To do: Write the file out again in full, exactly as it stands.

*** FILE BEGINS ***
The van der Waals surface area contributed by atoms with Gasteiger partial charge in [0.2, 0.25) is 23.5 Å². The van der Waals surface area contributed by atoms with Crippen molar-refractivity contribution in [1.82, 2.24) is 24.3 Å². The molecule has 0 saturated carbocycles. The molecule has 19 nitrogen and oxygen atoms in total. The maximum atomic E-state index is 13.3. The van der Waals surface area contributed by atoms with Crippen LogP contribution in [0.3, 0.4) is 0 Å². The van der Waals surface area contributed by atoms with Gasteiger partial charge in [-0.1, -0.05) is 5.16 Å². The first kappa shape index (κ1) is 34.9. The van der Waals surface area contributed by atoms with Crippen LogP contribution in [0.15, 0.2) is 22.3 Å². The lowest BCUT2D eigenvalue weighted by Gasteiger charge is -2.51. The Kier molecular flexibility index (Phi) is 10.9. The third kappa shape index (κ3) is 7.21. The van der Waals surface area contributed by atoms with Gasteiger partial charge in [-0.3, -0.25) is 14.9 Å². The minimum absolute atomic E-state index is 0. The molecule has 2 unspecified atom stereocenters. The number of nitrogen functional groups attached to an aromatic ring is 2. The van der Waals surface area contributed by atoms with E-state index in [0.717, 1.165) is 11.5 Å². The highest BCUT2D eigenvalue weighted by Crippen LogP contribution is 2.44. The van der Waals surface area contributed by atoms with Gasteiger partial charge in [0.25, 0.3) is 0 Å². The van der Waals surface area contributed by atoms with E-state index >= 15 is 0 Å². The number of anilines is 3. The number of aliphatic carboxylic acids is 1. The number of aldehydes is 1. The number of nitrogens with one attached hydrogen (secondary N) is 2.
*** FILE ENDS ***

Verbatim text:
The van der Waals surface area contributed by atoms with Gasteiger partial charge in [0.2, 0.25) is 23.5 Å². The van der Waals surface area contributed by atoms with Crippen molar-refractivity contribution in [1.82, 2.24) is 24.3 Å². The molecule has 0 saturated carbocycles. The molecule has 19 nitrogen and oxygen atoms in total. The maximum atomic E-state index is 13.3. The van der Waals surface area contributed by atoms with Crippen LogP contribution in [0.3, 0.4) is 0 Å². The van der Waals surface area contributed by atoms with Gasteiger partial charge in [-0.1, -0.05) is 5.16 Å². The first kappa shape index (κ1) is 34.9. The van der Waals surface area contributed by atoms with Crippen LogP contribution in [0.15, 0.2) is 22.3 Å². The lowest BCUT2D eigenvalue weighted by Gasteiger charge is -2.51. The Kier molecular flexibility index (Phi) is 10.9. The third kappa shape index (κ3) is 7.21. The van der Waals surface area contributed by atoms with Gasteiger partial charge in [-0.3, -0.25) is 14.9 Å². The minimum absolute atomic E-state index is 0. The molecule has 2 unspecified atom stereocenters. The number of nitrogen functional groups attached to an aromatic ring is 2. The van der Waals surface area contributed by atoms with E-state index in [0.717, 1.165) is 11.5 Å². The highest BCUT2D eigenvalue weighted by Crippen LogP contribution is 2.44. The van der Waals surface area contributed by atoms with Gasteiger partial charge in [0.25, 0.3) is 0 Å². The van der Waals surface area contributed by atoms with E-state index >= 15 is 0 Å². The number of anilines is 3. The number of aliphatic carboxylic acids is 1. The number of aldehydes is 1. The number of nitrogens with one attached hydrogen (secondary N) is 2.